http://batmanexaminer.insanejournal.com/ ([identity profile] batmanexaminer.insanejournal.com) wrote in [community profile] scans_daily2009-07-05 03:29 am

The Batman Family doesn't behave at weddings

The first time Dick Grayson tried to get married, the priest blew up before he could complete the vows. The Batman Family finds this funny.



First let me give you some context...



So naturally everyone this time around is in anticipation on if the priest will finish his sentence...



Then everyone JOKES ABOUT IT!!!!



I would expect more from Donna Troy...



REALLY Tim???

Still "What kind of weddings do you people go to" is one of the funniest lines of the comic.



You would think that the death of a minister who was simply in the wrong place, at the wrong time, marrying the wrong people would be treated more sensitively.

[identity profile] runespoor7.insanejournal.com 2009-07-05 01:38 pm (UTC)(link)
The best friend had other motivations than psycho-lesbian jealousy - she was trying to avenge her father who'd taken the fall for financial illegal stuff Emily's father had committed (Emily's father being long dead in the story, so that's why she attempts to get Emily condemned instead of directing her vengeance at Emily's father).

A kid who's lost at least two fathers, is used as a chesspiece by a guy motivated by parental loss?

The kid only lost one father, his. His mother's other husbands both died during the honeymoons, and IIRC he's not mentioned as having been as close to them as he was to Dick. As for Dick's behaviour regarding the child, his sympathy toward him and the fact that he genuinely cares for him is shown and told both rather clearly imo; where do you see he tries to manipulate the child?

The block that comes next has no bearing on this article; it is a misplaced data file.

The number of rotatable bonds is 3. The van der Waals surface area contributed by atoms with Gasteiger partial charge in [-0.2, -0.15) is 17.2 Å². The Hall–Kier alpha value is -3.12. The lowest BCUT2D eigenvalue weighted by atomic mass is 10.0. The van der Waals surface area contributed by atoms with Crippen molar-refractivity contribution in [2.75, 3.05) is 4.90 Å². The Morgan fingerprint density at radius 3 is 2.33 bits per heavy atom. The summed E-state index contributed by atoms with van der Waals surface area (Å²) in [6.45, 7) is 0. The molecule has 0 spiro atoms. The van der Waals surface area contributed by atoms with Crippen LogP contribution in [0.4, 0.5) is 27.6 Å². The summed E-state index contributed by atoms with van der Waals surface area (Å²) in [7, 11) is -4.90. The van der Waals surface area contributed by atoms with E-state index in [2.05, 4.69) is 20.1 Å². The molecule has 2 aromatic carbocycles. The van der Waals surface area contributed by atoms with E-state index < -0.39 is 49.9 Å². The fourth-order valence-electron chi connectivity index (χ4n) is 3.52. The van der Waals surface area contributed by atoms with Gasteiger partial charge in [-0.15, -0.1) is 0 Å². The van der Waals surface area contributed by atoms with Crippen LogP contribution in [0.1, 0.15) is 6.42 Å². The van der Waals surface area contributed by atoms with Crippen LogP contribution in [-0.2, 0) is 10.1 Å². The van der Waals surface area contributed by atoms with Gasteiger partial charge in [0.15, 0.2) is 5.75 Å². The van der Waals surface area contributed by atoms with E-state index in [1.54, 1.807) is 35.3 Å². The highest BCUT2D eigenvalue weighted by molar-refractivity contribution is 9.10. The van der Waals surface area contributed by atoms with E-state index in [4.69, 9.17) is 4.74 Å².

[identity profile] icon_uk.insanejournal.com 2009-07-05 01:45 pm (UTC)(link)
Ah, thanks for the correction on the motivation, though if there weren't some attraction, why not just kill Emily and/or her kid? The former would be efficient, the latter would be the cruellest thing she could do.

The kid only lost one father

Yes, but wasn't the kids father her first husband? I imagined he was, and that still means the kid has had to go through the process of preparing to have a father figure twice more, and lose them almost instantly. For anyone with even nascent abandonment issues, that's going to hurt, and Dick is now the third.

where do you see he tries to manipulate the child?

Dick "woos" Emily, and deliberately goes out of his way to curry favour with the kid. Dick forms an emotional bond with an orphaned child he clearly intends to abandon from the outset, that's emotional manipulation to me.

[identity profile] sistermagpie.insanejournal.com 2009-07-05 02:04 pm (UTC)(link)
Dick forms an emotional bond with an orphaned child he clearly intends to abandon from the outset, that's emotional manipulation to me.

God, yes! And this from another orphan who points to the stability he got with Alfred and Bruce as being probably the best thing in his life? And wtf with telling somebody "Oh, this whole courtship's been a scam. I just needed to find out if you were a murderer. But I'll stay with you if you want!"